Solid Preparation & Constant Innovation in North’s Chemistry Department
At North, chemistry can fulfill multiple purposes. You can major in chemistry and get excellent preparation for transfer to a 4-year school, get a foundation understanding for use in other science disciplines (biology, medicine, environmental science), take chemistry as a prerequisite for professional training (nursing or engineering), or simply become more science literate while satisfying general education requirements.
North offers courses in introductory, general and organic chemistry.
You stay with the same instructor for the year-long organic chemistry sequence, building an intimate learning community. The lecture series covers the fundamentals of organic chemistry, including nomenclature, structure of compounds, stereochemistry, functional groups, synthesis, spectroscopy and biomolecules. In the organic chem labs, you learn how to purify organic molecules and to carry out the synthesis of various organic molecules.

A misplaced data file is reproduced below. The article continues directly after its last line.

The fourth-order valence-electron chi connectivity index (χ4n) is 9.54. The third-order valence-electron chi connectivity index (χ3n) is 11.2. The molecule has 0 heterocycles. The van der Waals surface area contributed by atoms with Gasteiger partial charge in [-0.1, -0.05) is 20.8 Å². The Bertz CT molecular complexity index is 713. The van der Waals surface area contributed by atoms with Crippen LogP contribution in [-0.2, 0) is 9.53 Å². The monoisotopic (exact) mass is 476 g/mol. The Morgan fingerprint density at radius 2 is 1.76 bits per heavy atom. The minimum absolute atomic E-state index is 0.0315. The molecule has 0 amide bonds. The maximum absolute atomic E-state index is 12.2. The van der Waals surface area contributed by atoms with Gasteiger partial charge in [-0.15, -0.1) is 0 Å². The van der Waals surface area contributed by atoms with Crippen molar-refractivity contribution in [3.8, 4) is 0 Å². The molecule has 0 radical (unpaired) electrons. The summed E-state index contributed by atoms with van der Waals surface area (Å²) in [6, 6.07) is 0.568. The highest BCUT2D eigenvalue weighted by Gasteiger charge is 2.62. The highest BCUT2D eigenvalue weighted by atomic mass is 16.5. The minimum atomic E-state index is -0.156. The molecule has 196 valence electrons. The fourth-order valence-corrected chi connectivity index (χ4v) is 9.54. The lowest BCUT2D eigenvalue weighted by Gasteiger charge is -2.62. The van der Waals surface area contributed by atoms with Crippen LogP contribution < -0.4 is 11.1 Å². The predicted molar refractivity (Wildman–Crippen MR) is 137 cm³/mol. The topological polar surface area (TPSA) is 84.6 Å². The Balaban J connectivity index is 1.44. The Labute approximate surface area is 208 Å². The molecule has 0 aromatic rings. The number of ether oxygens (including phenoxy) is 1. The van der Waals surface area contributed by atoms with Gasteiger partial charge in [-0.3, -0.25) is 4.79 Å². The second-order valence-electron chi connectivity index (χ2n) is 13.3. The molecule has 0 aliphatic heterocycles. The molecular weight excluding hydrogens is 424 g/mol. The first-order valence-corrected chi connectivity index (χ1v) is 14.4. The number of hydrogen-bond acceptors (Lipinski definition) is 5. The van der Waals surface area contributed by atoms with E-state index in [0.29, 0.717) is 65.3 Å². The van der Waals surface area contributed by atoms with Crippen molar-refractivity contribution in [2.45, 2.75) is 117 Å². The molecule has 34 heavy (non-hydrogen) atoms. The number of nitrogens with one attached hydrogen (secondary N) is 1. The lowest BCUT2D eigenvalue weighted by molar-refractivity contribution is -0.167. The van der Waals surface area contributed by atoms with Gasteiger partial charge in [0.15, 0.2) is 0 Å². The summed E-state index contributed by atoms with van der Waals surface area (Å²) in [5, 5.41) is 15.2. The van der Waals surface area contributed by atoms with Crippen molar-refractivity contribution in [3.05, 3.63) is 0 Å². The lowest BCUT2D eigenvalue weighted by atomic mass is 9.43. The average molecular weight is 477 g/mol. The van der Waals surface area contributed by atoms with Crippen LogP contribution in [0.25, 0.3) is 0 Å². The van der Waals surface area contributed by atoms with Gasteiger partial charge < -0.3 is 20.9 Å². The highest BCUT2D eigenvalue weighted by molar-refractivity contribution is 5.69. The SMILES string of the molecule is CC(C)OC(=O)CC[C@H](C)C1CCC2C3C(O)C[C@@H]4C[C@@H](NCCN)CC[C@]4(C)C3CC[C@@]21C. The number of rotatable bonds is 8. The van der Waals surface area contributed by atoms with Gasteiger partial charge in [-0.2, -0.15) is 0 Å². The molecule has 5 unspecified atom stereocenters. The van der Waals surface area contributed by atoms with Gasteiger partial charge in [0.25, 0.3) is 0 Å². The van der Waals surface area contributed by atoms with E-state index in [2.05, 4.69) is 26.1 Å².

Both the lecture series and labs are prerequisites for medical, dental and pharmacy schools.
The chemistry department constantly provides innovative learning opportunities for students, including interdisciplinary courses, online classes like the pre-nursing course with evening labs, hybrids and creative scheduling experiments — providing not just the 50-minute lecture style but also intensive class blocks with more time for group work, guaranteeing student engagement and participation in class.
Great lab facilities provide top-notch instrumentation and more lab access than many bachelor candidates get in their first 2 years. Knowledgeable and supportive chemistry faculty know how to connect with students and are dedicated to helping you accomplish your goals.
There are also innovative integrated studies classes like “Atoms to Ecosystems” – the only year-long integrated studies program for science majors, allowing students to complete both their chemistry and biology series in an integrated, hands-on, research-based learning community. “Atoms to Ecosystems” students distinguished themselves nationally in 2007, as the first community college students selected by the prestigious Council for Undergraduate Research in Washington, DC, to present their undergraduate research project to Congress as part of “Posters on the Hill.”